"They have good stuff," one says. "I buy a lot there. They should treat you right, but even if you buy a lot of stuff, they treat you like they don't even know you."

Butch Brown, a salesman at Moss Brown & Co., an athletic clothing outlet across the street, says the merchants' attitude is understandable. "A lot of the money that comes through {Georgetown} is drug money, kids with big wads of hundreds. They get mad because salespeople follow them around. What do you expect us to do?

"The majority of the shoppers we have around here are young black kids who spend every buck they get as soon as they get it. I wish they would at least pump it back into our {black} community instead of putting it into the white community. Instead, they're here."

In two hours this afternoon, the two high school seniors browse through six stores, stopping at length to check out the window display at Prince and Princess -- a gold medallion made from a Mercedes hood ornament and a piece three inches in diameter that says, entirely in gold, "Sittin' On Top of the World."

The two shoppers have found a friend on Wisconsin -- Yaroush and his jewelry at Tiptoe. They visit him often.

"He treats you nice," one student says. "They give you a deal."

At Tiptoe, Yaroush greets them with a smile, shows them necklaces and addresses them as "sir." ESPRIT DE GEORGETOWN: MARKET OF THE FUTURE uses groan toward M Street, spitting black clouds in the path of Katie Maurer and friends. They're fresh out of high school, in for the afternoon from Fairfax, here for a few hours of fun before heading back to the 'burbs for evening jobs serving up popcorn at the movies. Starting with lunch at the American Cafe, finishing with a cone at Thomas Sweet's, they are here to check out the avenue.

Young, affluent, TV-suckled, Katie and her three friends duck into the Gap and Banana Republic, chain outlets that are among the nation's highest grossing clothing shops. Along with the affluent tourists, families and yuppies -- of all races -- who still make up most of Georgetown's shoppers, Katie and friends are the kind of shoppers who help Chetrit's boutique rake in three times the receipts that satisfy many stores.

Katie and friends -- and plenty of kids like them, black and white, from the city and the suburbs -- routinely drop a quick couple hundred at their favorite stores. They carry their take in bags from all the hottest names on the avenue, names like Benetton and Britches Great Outdoors.

Every weekend, and even on occasional weekdays, they park at Georgetown Park and hit the stores. They are the lure that has attracted interest in Georgetown from hot national stores such as Charles Jourdan and Ralph Lauren, stores aiming for folks who pride themselves on staying away from the malls.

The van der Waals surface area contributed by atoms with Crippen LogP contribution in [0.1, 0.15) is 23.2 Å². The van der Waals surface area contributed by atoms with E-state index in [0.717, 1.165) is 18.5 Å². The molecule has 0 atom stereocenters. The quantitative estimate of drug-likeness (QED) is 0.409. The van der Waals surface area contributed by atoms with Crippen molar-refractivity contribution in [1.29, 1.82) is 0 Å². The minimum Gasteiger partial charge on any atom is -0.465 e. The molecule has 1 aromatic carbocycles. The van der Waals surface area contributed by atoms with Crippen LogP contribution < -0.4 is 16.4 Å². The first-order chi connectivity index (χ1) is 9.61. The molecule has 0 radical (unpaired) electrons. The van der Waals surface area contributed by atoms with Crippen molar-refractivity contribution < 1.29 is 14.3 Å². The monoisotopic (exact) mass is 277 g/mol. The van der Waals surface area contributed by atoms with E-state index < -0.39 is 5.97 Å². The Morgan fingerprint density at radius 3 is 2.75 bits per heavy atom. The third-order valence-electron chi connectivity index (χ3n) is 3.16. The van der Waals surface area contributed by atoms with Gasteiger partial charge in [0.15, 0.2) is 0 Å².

They are dream customers for Esprit, the slick-image California clothier that plunked down $7 million -- almost seven times as much as anyone had ever paid -- for a sliver of Wisconsin Avenue. For its very first company-owned store on the East Coast, Esprit selected a former parking lot and opened a striking, post-modern, three-story, 15,000-square-foot storefront on the busy block between M and Prospect streets. For this, it was happy to pay a figure wildly out of line with other real estate sales. Happy, because Esprit knows about all those Katies, the 18- to-26-year-olds who make up its target audience.

"The tourist element, the college element and the yuppie element are there for us, waiting," says Gregory Turpan, an Esprit executive who picked the location. "We are certainly not talking about any carriage trade. People really like to be on real streets with real stores now. Look at Newberry Street in Boston or Madison Avenue in New York. People are mall-resistant now on the upwardly mobile side. So this wasn't a lot of money to pay, especially when you compare it to what we would have to pay in rent over time."

You'd think a company that invested that much money into a place would have done all kinds of B-school research. You'd be wrong. Esprit did no studies, hired no consultants.

"We just knew," Turpan says. "Mediocrity at high rents is a formula for failure. If the Iranian stores don't offer very special service at these rents -- well, we're getting to the point where it's full service or definite discounter. Only the extremes will survive."